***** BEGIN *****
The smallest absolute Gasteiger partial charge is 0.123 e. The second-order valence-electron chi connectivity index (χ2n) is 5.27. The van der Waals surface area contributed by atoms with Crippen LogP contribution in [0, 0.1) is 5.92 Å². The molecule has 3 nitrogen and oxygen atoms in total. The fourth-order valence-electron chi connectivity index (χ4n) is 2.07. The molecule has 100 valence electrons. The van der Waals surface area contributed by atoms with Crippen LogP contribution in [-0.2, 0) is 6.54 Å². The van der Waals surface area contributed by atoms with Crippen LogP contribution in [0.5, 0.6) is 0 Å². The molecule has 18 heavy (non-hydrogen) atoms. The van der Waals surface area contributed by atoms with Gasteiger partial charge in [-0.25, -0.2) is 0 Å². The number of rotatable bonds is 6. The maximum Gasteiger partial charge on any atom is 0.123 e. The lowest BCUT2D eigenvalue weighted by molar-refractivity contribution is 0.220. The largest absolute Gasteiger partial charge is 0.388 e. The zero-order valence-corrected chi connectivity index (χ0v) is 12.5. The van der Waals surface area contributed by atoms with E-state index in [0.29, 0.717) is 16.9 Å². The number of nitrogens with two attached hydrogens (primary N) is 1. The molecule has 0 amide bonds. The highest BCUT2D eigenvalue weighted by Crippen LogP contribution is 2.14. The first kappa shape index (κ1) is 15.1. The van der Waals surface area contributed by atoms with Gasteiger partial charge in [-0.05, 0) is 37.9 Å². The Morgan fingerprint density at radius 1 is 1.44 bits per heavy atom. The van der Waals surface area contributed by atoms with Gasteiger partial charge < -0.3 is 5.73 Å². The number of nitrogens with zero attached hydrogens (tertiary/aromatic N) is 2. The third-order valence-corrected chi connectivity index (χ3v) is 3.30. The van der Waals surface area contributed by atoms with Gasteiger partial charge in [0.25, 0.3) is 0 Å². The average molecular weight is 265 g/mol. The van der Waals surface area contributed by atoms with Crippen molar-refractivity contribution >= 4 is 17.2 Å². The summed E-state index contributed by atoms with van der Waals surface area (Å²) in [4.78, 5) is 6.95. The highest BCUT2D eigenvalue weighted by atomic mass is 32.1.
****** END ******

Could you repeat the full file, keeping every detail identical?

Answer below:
The smallest absolute Gasteiger partial charge is 0.123 e. The second-order valence-electron chi connectivity index (χ2n) is 5.27. The van der Waals surface area contributed by atoms with Crippen LogP contribution in [0, 0.1) is 5.92 Å². The molecule has 3 nitrogen and oxygen atoms in total. The fourth-order valence-electron chi connectivity index (χ4n) is 2.07. The molecule has 100 valence electrons. The van der Waals surface area contributed by atoms with Crippen LogP contribution in [-0.2, 0) is 6.54 Å². The van der Waals surface area contributed by atoms with Crippen LogP contribution in [0.5, 0.6) is 0 Å². The molecule has 18 heavy (non-hydrogen) atoms. The van der Waals surface area contributed by atoms with Gasteiger partial charge in [-0.25, -0.2) is 0 Å². The number of rotatable bonds is 6. The maximum Gasteiger partial charge on any atom is 0.123 e. The lowest BCUT2D eigenvalue weighted by molar-refractivity contribution is 0.220. The largest absolute Gasteiger partial charge is 0.388 e. The zero-order valence-corrected chi connectivity index (χ0v) is 12.5. The van der Waals surface area contributed by atoms with E-state index in [0.29, 0.717) is 16.9 Å². The number of nitrogens with two attached hydrogens (primary N) is 1. The molecule has 0 amide bonds. The highest BCUT2D eigenvalue weighted by Crippen LogP contribution is 2.14. The first kappa shape index (κ1) is 15.1. The van der Waals surface area contributed by atoms with Gasteiger partial charge in [-0.05, 0) is 37.9 Å². The Morgan fingerprint density at radius 1 is 1.44 bits per heavy atom. The van der Waals surface area contributed by atoms with Gasteiger partial charge < -0.3 is 5.73 Å². The number of nitrogens with zero attached hydrogens (tertiary/aromatic N) is 2. The third-order valence-corrected chi connectivity index (χ3v) is 3.30. The van der Waals surface area contributed by atoms with Gasteiger partial charge in [0.25, 0.3) is 0 Å². The average molecular weight is 265 g/mol. The van der Waals surface area contributed by atoms with Crippen molar-refractivity contribution >= 4 is 17.2 Å². The summed E-state index contributed by atoms with van der Waals surface area (Å²) in [4.78, 5) is 6.95. The highest BCUT2D eigenvalue weighted by atomic mass is 32.1.